Leadership under fire: lessons in leadership from Australia's bushfire crisis
“Never let a good crisis go to waste”
– attributed to Winston Churchill
“The most recent projections of fire weather in a study by Lucas et al. 2007 suggest that fire seasons will start earlier, end slightly later, and generally be more intense. This effect increases over time, but should be directly observable by 2020”
– Garnaut Climate Change Review, Draft Report, June 2008, p. 157.
“The response from my political colleagues in Canberra was distinctly underwhelming. I think some of them were persuaded by (industry) lobbyists to say sooner or later a technological fix will come up”
– Former Australian Science Minister, Barry Jones, on his warning to government in 1984 about the risks of climate change.
Australia’s catastrophic bushfire crisis at the start of the 2020s has been a lesson in leadership.
It will take years for the country to fully recover from this.
Australian bushfires a test case
At a time when the world is debating what traits make for good leadership, things like humility and relational capital, asking questions, insight and engagement, inclusiveness and empathy, agility and cultural assimilation, many of these leadership issues played out during the unfolding of the recent Australian bushfire crisis.
In Australia, the federal government was widely criticised for not responding quickly enough to the crisis despite repeated warnings prior to the bushfire season, criticised for not realising how big the emerging crisis was and criticised for its longer-term inaction in addressing climate change.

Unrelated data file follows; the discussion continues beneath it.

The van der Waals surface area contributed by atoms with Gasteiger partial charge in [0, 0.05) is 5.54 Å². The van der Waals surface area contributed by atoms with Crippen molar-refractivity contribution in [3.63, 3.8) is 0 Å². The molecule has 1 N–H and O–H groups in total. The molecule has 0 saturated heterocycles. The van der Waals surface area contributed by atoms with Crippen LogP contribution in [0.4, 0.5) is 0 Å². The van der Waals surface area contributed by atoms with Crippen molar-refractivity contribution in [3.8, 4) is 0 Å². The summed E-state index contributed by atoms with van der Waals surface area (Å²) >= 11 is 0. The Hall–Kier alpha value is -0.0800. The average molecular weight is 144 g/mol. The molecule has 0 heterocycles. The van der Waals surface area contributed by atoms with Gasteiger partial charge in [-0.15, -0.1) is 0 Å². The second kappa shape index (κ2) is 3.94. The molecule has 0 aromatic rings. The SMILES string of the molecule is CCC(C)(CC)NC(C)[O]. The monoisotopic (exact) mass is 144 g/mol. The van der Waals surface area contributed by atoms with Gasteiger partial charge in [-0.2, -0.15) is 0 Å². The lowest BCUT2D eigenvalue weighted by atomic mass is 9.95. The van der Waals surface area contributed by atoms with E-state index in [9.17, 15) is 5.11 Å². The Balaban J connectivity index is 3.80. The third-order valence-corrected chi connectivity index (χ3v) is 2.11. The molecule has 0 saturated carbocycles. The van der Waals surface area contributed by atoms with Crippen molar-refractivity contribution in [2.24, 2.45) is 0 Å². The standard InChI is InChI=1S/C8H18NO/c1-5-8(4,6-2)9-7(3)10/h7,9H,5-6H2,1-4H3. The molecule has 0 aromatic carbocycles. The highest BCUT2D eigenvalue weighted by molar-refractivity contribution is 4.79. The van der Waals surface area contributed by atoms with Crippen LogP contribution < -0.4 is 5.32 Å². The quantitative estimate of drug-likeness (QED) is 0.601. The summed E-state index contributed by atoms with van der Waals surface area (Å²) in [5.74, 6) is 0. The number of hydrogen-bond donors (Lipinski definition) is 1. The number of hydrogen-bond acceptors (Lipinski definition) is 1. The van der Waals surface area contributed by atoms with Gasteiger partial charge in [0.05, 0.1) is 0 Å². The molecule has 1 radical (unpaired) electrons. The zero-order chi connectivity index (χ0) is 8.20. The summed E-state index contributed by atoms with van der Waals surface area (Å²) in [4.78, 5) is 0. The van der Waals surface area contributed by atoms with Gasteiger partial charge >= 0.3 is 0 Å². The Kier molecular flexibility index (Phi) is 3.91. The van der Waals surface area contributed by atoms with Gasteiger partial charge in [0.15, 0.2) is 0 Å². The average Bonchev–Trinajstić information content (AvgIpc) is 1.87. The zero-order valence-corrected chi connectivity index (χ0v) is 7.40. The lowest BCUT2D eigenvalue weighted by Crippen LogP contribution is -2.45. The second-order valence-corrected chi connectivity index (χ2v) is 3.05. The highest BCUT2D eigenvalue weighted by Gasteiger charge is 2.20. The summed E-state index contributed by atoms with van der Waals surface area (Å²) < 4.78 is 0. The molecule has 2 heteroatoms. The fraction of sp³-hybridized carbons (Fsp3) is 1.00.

Even as the fires were burning in areas across the country through November and December senior members of the government were criticising those who were ‘panicking’, a theme the government had run on a range of issues for months but during this more recent crisis sounded out of step with what was going on.
Examples of how the government handled the crisis included scenes such as:
the prime minister’s office trying to cover up the fact he had taken a holiday to Hawaii amid the crisis
the prime minister saying that volunteer fire fighters didn’t need to be financially compensated for their extraordinary efforts because they ‘want’ to be there fighting fires and explaining his absence from Australia by saying that he couldn’t help because he doesn’t ‘hold a hose’
members of the government dividing the community and attacking inner-city environmentalists as irresponsible for linking the fires to climate change
a number of government MPs continuing their denial of the link between climate change and the fires when the evidence for the link is overwhelming, and
the Deputy Prime Minister even trying to blame the fires on exploding cow manure.
It was as if the government was trying to blame everything except what most of the Australian community and the world accept – that a major reason Australia is experiencing longer droughts, more intense summers and longer bushfire seasons is climate change.
The government, belatedly, started taking action - sending in the military - when it became apparent by the end of 2019 that they were suffering sustained criticism for not taking a leadership role both on the fires and climate change. There’s a full chronology of the events over the months here.